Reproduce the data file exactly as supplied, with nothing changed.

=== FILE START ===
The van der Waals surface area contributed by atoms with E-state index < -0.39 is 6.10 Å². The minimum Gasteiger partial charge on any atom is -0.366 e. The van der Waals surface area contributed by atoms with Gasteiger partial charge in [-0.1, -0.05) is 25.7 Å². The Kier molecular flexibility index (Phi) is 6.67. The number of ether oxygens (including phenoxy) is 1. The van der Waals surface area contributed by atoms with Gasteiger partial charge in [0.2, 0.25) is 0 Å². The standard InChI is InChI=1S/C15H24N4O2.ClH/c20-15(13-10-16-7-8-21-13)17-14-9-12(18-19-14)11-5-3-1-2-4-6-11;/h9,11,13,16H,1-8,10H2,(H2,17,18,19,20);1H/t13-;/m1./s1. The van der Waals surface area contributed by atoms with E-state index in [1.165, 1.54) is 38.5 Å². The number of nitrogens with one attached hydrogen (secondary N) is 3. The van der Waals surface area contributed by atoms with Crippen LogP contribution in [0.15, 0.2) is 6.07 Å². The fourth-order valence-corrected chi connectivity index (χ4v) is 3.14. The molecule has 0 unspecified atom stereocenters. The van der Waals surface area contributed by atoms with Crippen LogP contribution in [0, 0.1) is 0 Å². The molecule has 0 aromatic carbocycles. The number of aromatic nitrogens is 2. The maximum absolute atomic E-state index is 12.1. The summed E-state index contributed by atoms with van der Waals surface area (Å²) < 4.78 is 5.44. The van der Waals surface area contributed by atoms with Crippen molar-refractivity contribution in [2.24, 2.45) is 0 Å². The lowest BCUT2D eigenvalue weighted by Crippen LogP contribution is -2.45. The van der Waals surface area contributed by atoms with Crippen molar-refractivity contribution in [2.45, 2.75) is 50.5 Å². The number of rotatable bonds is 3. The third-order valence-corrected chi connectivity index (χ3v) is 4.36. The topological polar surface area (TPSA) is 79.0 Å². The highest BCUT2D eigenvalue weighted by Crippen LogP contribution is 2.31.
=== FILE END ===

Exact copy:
The van der Waals surface area contributed by atoms with E-state index < -0.39 is 6.10 Å². The minimum Gasteiger partial charge on any atom is -0.366 e. The van der Waals surface area contributed by atoms with Gasteiger partial charge in [-0.1, -0.05) is 25.7 Å². The Kier molecular flexibility index (Phi) is 6.67. The number of ether oxygens (including phenoxy) is 1. The van der Waals surface area contributed by atoms with Gasteiger partial charge in [0.2, 0.25) is 0 Å². The standard InChI is InChI=1S/C15H24N4O2.ClH/c20-15(13-10-16-7-8-21-13)17-14-9-12(18-19-14)11-5-3-1-2-4-6-11;/h9,11,13,16H,1-8,10H2,(H2,17,18,19,20);1H/t13-;/m1./s1. The van der Waals surface area contributed by atoms with E-state index in [1.165, 1.54) is 38.5 Å². The number of nitrogens with one attached hydrogen (secondary N) is 3. The van der Waals surface area contributed by atoms with Crippen LogP contribution in [0.15, 0.2) is 6.07 Å². The fourth-order valence-corrected chi connectivity index (χ4v) is 3.14. The molecule has 0 unspecified atom stereocenters. The van der Waals surface area contributed by atoms with Crippen LogP contribution in [0, 0.1) is 0 Å². The molecule has 0 aromatic carbocycles. The number of aromatic nitrogens is 2. The maximum absolute atomic E-state index is 12.1. The summed E-state index contributed by atoms with van der Waals surface area (Å²) < 4.78 is 5.44. The van der Waals surface area contributed by atoms with Crippen molar-refractivity contribution in [2.24, 2.45) is 0 Å². The lowest BCUT2D eigenvalue weighted by Crippen LogP contribution is -2.45. The van der Waals surface area contributed by atoms with Crippen molar-refractivity contribution in [2.45, 2.75) is 50.5 Å². The number of rotatable bonds is 3. The third-order valence-corrected chi connectivity index (χ3v) is 4.36. The topological polar surface area (TPSA) is 79.0 Å². The highest BCUT2D eigenvalue weighted by Crippen LogP contribution is 2.31.